Cardinal Innovations, which is funded by taxpayer dollars, is the largest of the state’s seven regional mental health agencies. It serves over 850,000 people and is responsible for managing and monitoring mental health services in 20 counties, including Davidson County.

There have been previous issues with Cardinal Innovations, including when the state took temporary control of the organization after serious mismanagement by executives was exposed after an audit in 2017.

The state auditor’s office accused Cardinal Innovations, which receives hundreds of millions of dollars from federal and state taxpayers, of overspending on salaries and benefits for their CEOs and on Christmas conferences and parties.

A health and social services report calculated that the salary of its former CEO, Richard Topping, was nearly three times that of the second highest CEO among the state’s seven regional mental health agencies. For fiscal 2016, Topping’s salary was $ 617,526.

The Department of Health and Human Services took over the organization for the sake of “leadership capacity” after Cardinal’s board of directors fired Topping and paid him and three other executives compensation of $ 3.8 million starting.

The audit also indicated that Cardinal had amassed $ 70 million in Medicaid money that should be spent on patients while spending generously on onboard pensions. In 2015 and 2016, Cardinal’s board visited a luxury hotel in downtown Charleston, South Carolina. According to the report, the bill for the 13 board members and their guests was $ 133,000, and the board only met for six hours during the trips.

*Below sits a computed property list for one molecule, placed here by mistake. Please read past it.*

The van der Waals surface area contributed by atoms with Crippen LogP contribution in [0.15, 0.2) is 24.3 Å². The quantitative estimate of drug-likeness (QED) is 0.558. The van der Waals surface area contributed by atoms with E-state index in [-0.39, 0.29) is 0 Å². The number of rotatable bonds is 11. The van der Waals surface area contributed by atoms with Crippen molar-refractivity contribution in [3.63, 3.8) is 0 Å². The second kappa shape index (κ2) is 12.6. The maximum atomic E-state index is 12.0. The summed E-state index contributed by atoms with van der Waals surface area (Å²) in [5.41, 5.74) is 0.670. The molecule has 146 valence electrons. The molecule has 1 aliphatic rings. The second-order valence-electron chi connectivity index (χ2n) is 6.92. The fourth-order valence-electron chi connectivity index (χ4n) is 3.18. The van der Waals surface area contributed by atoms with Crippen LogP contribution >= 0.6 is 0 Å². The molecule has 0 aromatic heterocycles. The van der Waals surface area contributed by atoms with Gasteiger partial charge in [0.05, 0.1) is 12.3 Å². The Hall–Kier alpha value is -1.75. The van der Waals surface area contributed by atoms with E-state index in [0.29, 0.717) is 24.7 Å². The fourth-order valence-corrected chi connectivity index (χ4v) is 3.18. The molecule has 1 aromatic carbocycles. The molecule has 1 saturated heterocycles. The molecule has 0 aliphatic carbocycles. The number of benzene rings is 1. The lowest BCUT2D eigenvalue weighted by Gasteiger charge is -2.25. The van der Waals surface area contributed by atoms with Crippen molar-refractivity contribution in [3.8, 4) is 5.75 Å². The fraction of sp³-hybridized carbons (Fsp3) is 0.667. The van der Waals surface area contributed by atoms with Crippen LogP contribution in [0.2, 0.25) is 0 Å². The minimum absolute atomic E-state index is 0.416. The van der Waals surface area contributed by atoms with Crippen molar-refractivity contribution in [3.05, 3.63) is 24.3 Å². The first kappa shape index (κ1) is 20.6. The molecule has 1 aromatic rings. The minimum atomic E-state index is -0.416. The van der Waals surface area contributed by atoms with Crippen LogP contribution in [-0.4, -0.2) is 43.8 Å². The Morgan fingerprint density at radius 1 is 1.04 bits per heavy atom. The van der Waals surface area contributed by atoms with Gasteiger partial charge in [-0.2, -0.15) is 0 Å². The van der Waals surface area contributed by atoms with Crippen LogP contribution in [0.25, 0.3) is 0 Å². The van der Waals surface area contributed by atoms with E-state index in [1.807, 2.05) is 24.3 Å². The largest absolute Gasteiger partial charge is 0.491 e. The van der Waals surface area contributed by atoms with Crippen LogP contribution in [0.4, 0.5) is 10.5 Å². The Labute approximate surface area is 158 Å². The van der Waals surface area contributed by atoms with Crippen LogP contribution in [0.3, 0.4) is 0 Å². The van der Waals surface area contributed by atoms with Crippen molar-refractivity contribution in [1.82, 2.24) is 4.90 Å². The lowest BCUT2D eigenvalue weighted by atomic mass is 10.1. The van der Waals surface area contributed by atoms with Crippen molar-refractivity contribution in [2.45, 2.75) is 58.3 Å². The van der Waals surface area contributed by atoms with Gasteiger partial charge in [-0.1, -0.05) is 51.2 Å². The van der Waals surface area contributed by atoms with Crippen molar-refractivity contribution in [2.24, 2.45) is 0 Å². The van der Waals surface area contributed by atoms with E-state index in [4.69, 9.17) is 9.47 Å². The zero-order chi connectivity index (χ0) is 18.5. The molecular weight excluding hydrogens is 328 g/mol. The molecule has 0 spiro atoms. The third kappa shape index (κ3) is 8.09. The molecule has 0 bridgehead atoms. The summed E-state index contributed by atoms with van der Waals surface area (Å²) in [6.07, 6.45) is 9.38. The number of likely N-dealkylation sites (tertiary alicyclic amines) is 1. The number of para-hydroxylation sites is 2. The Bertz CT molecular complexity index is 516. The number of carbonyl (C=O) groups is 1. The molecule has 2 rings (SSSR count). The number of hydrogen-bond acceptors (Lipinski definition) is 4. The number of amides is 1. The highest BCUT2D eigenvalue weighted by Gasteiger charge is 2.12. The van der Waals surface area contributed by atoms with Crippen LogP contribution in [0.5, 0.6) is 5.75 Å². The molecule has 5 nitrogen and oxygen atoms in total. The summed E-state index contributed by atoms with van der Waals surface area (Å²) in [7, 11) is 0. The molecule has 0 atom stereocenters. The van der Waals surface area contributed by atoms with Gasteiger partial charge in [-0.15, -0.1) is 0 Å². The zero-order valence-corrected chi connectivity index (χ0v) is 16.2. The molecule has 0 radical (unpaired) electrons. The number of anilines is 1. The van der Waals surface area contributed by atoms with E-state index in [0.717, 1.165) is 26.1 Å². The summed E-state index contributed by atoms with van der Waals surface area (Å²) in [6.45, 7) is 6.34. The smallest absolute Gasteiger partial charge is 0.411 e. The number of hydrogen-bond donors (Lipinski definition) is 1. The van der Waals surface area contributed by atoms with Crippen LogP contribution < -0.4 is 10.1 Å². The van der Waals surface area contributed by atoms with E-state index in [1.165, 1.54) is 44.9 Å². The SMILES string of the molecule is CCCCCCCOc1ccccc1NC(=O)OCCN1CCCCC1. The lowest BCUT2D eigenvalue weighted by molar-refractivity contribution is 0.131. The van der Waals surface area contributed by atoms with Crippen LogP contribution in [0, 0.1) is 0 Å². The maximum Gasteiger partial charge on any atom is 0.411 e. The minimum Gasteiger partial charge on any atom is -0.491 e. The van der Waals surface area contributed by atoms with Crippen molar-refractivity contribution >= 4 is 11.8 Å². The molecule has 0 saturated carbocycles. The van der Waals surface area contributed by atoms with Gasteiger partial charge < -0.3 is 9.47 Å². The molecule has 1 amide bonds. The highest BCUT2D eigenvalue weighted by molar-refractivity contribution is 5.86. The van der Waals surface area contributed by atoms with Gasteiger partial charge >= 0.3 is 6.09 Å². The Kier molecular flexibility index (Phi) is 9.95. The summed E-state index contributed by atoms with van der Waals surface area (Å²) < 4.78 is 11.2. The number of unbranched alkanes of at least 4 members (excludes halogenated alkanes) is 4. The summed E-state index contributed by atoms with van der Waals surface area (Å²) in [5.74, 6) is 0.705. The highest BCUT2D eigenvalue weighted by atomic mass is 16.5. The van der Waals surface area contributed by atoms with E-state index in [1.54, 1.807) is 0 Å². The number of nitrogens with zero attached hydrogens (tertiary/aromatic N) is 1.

During that same period, Cardinal Innovations cut funding for the Davidson County Workshop daytime skills training program and group home operations by 20%. Davidson’s Workshop serves people with intellectual and developmental disabilities in Davidson County.

Davidson County Council of Commissioners have been considering changing local management bodies for several months, and some have attended DSS board meetings to hear presentations from various LMEs, including Cardinal and Sandhill.

Learn more about child protection:How the Davidson County CPS works to create, not break up families in protecting children

Several county commissioners expressed concern about the reach of change management organizations, but welcomed the proposed nine-month transition period. They said the most important part of the process is making sure there is a smooth transition without any disruption in services.

“As a parent myself, I am worried about what will happen,” said Commissioner Chris Elliott, “I am encouraged that there is time for a continuum of services and that if a change of provider is necessary, it will be a smooth transition, not delay in services… After the horror stories we have heard and what DSS has been through, I think it is in the best interest of the county to go with Sandhill .

General information reporter Sharon Myers can be reached at [email protected] Follow her on Twitter @LexDispatchSM.